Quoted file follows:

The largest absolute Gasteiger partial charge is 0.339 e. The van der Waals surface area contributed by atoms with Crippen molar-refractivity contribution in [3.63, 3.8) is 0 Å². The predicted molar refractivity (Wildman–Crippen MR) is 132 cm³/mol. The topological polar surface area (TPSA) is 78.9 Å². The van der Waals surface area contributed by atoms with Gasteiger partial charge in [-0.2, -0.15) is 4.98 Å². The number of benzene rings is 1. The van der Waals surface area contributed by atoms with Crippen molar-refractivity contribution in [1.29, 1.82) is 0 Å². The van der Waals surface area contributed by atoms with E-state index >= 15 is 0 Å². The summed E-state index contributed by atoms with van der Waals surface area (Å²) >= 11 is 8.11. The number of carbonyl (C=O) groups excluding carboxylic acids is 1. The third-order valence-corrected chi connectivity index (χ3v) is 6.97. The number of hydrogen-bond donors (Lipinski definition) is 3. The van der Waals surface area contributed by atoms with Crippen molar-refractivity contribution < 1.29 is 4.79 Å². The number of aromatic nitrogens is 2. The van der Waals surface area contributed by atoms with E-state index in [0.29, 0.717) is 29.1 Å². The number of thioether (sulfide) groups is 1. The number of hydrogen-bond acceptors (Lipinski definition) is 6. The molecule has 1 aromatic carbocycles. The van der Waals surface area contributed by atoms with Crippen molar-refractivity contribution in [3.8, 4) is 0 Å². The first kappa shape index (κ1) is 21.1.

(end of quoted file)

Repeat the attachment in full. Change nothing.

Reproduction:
The largest absolute Gasteiger partial charge is 0.339 e. The van der Waals surface area contributed by atoms with Crippen molar-refractivity contribution in [3.63, 3.8) is 0 Å². The predicted molar refractivity (Wildman–Crippen MR) is 132 cm³/mol. The topological polar surface area (TPSA) is 78.9 Å². The van der Waals surface area contributed by atoms with Gasteiger partial charge in [-0.2, -0.15) is 4.98 Å². The number of benzene rings is 1. The van der Waals surface area contributed by atoms with Crippen molar-refractivity contribution in [1.29, 1.82) is 0 Å². The van der Waals surface area contributed by atoms with E-state index >= 15 is 0 Å². The summed E-state index contributed by atoms with van der Waals surface area (Å²) >= 11 is 8.11. The number of carbonyl (C=O) groups excluding carboxylic acids is 1. The third-order valence-corrected chi connectivity index (χ3v) is 6.97. The number of hydrogen-bond donors (Lipinski definition) is 3. The van der Waals surface area contributed by atoms with Crippen molar-refractivity contribution < 1.29 is 4.79 Å². The number of aromatic nitrogens is 2. The van der Waals surface area contributed by atoms with E-state index in [0.29, 0.717) is 29.1 Å². The number of thioether (sulfide) groups is 1. The number of hydrogen-bond acceptors (Lipinski definition) is 6. The molecule has 1 aromatic carbocycles. The van der Waals surface area contributed by atoms with Crippen molar-refractivity contribution in [3.8, 4) is 0 Å². The first kappa shape index (κ1) is 21.1.